"Whenever the people are well-informed, they can be trusted with their own government." Thomas Jefferson

What if Iran Means It?

Melanie Sturm | @ThinkAgainUSA Read Comments - 3
Publish Date: 
Thu, 03/15/2012


One needn’t be a Holocaust survivor to know that when threatened with annihilation, believe it.
Yet as the world confronts the violent and stunningly ruthless Iranian theocracy in its quest to entrench itself and secure control over its oil-rich region, there are still leaders who appear willing to allow the world’s most dangerous regime to possess the world’s most devastating weapons capability.  Preoccupied with the costs of stopping Iran, leaders who haven’t learned the historical consequences of inaction must Think Again, for the only thing worse than military action is a nuclear-capable Iran.
Unfortunately, as writer Aldous Huxley concluded, "That men do not learn very much from the lessons of history is the most important of all the lessons of history."  When the world last faced a villainous regime intent on genocide and global hegemony, it too was war weary. Hopeful that Germany would abide by international law and treaties, Western powers didn’t assert their overwhelming military advantage to prevent a rearmed Germany from igniting World War II, causing Winston Churchill to lament,  "There never was in all history a war easier to prevent by timely action than the one which has just desolated such great areas of the globe."
Today, Iran poses even graver challenges.  Since its 1979 Islamic Revolution, the Iranian theocracy has been an implacable foe of freedom, peace, human rights, and international law.  Its stated enemies are America (“Great Satan”), Israel (“Little Satan”) and domestic opponents, and its operating methods include brutal domestic suppression, terrorist proxies (Hamas in Gaza and Hezbollah in Lebanon), global terrorist networks and dictatorial allies like Syria and Venezuela.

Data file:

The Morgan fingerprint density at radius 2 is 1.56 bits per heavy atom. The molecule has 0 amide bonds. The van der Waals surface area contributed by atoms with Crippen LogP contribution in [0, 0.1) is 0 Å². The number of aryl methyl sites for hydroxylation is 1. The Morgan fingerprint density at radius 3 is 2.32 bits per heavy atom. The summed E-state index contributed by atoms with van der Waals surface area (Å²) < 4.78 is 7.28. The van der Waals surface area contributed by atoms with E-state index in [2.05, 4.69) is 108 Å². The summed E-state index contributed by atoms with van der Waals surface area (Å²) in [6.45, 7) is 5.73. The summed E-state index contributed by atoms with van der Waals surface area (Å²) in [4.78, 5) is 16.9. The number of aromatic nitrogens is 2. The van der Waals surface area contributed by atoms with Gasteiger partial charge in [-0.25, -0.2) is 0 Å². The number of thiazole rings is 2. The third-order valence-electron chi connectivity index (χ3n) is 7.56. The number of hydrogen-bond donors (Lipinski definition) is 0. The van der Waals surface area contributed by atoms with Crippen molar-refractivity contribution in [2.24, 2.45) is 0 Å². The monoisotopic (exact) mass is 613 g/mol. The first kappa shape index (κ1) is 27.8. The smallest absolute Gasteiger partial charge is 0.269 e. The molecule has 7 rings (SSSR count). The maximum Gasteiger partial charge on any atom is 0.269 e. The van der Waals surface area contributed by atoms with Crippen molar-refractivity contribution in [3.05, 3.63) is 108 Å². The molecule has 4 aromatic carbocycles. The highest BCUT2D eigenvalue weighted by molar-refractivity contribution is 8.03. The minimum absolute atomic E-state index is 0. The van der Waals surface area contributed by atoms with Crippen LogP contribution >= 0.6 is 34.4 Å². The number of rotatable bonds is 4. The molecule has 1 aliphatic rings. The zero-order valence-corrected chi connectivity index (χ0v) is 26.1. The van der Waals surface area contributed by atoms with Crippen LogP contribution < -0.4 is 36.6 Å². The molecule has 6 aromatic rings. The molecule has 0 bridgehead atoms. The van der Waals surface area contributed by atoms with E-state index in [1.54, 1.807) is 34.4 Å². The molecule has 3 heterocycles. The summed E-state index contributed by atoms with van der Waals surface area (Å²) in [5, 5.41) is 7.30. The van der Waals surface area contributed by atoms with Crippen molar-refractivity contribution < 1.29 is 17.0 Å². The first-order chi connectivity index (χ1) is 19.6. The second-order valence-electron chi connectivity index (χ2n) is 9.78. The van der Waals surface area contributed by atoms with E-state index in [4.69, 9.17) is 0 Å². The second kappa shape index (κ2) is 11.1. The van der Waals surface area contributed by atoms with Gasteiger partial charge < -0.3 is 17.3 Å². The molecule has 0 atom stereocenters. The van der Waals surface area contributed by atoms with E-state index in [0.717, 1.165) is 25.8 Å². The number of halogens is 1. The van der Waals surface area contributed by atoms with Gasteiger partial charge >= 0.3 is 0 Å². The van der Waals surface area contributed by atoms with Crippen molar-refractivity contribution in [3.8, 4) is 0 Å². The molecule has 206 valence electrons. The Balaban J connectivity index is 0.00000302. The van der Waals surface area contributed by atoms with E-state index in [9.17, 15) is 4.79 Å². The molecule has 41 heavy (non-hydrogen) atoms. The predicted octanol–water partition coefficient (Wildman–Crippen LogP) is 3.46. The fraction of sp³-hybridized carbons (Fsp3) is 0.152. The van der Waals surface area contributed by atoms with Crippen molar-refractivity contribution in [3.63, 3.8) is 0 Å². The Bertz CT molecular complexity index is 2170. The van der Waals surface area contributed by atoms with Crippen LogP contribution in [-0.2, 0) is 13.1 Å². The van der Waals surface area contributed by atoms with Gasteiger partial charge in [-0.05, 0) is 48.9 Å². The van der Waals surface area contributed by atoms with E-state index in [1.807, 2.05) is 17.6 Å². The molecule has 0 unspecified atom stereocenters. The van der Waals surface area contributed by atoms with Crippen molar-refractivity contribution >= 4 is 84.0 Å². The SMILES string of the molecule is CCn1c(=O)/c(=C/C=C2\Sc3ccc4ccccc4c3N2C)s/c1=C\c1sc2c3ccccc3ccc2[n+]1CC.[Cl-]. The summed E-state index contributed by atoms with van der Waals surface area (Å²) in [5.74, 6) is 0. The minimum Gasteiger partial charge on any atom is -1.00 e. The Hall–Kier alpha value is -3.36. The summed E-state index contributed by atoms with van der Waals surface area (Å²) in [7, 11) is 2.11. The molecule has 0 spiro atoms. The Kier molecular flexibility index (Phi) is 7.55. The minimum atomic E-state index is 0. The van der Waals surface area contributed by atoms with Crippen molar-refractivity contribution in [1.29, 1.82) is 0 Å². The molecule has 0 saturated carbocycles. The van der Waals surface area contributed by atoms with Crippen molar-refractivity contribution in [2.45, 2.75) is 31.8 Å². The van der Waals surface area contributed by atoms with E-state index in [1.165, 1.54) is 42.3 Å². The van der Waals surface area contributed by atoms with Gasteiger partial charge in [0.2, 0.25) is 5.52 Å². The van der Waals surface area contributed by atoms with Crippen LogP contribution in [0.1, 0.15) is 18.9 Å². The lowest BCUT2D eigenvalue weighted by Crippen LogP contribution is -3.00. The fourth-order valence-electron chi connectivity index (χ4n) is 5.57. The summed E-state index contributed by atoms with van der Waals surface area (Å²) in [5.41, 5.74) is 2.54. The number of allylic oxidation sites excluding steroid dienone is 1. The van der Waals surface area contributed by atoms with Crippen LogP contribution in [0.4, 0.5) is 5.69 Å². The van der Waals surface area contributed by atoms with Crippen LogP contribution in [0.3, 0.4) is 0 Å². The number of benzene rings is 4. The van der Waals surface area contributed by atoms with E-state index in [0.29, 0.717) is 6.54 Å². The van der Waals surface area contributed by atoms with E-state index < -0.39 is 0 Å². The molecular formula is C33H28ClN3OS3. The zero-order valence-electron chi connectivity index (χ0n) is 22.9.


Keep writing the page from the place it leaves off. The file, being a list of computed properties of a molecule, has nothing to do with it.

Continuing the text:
Iran is responsible for hundreds of suicide bombers, thousands of roadside bombings, and tens of thousands of missiles fired at civilians. To support Assad’s violent suppression of Syria’s protest movement, Iran is exporting the barbarous tactics used to quash its own 2009 Green Movement -- sexual abuse, torture and public executions.
The question before us is, would this Iranian regime be weaker or stronger, containable or more aggressive if it possessed nuclear capability?  Furthermore, how much more emboldened would Iran’s allies and terrorist proxies be under Iran’s nuclear umbrella?  Given their barbarity, political theology and hegemonic goals, isn’t it rational to assume Iran would deploy a nuclear-equipped suicide bomb to devastate Miami, Mumbai or Malmo, never mind Tel Aviv?
Consider what successive Iranian leaders say.  They deny the last Holocaust while boasting of plans to cause the next one by “wiping Israel off the map” -- accomplishable, they assert, with only one nuclear bomb.  Upon facing more severe sanctions in January, the self-described revolutionary state threatened to close the Strait of Hormuz, the world’s most strategic oil transit thoroughfare, knowing oil prices would spike.
After the Holocaust, and after 9/11, are these genocidal and belligerent threats just impassioned speachmaking, or genuine intentions?
Despite a decade of diplomacy, binding UN Security Council resolutions, nuclear non-proliferation treaty obligations and crippling international sanctions, the International Atomic Energy Agency concluded that the logical application of Iran’s ongoing nuclear program is a weapon, and that production of enriched uranium is accelerating at its underground and fortified nuclear plant in Qom.